This person was born in Boston, USA, in 1839, and is best known for their discoveries in the field of organic chemistry although they also made many discoveries in physical chemistry. They were always interested in science, but it was only after studying at the Academy of Mines, Freiberg, Germany, that their interest turned to chemistry. They worked as a research assistant for Robert Bunsen, Heidelberg, Germany, and then for Charles Wurtz, Paris, France.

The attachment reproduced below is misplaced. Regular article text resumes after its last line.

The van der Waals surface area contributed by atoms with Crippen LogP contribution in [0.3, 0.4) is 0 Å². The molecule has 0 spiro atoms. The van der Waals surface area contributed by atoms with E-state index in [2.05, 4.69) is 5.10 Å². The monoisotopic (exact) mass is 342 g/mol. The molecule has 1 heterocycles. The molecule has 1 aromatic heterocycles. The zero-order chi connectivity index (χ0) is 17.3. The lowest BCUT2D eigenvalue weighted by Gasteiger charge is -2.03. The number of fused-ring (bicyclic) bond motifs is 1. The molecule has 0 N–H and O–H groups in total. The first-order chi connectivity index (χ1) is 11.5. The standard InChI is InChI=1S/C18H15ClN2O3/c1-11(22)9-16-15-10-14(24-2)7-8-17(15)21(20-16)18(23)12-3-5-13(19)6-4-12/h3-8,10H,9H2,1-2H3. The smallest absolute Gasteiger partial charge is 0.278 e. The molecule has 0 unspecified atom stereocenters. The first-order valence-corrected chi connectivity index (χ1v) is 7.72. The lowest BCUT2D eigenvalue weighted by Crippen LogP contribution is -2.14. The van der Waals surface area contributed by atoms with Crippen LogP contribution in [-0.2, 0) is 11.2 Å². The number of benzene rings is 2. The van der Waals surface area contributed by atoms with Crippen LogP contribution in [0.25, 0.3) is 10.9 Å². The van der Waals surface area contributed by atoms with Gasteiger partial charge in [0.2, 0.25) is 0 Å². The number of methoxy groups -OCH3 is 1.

It was in Paris that this person first met another chemist with whom they were to carry out their most successful research. They discovered a reaction that bears both their names and enabled the synthesis of hundreds of new organic compounds. This reaction allowed substituents to be attached to an aromatic ring.
Later on in their career this person served as president of Massachusetts Institute of Technology (MIT), Cambridge, USA, for two years. After resigning the presidency, they continued to carry out research and continued to write publications on their results almost right up until their death, at the age of 78.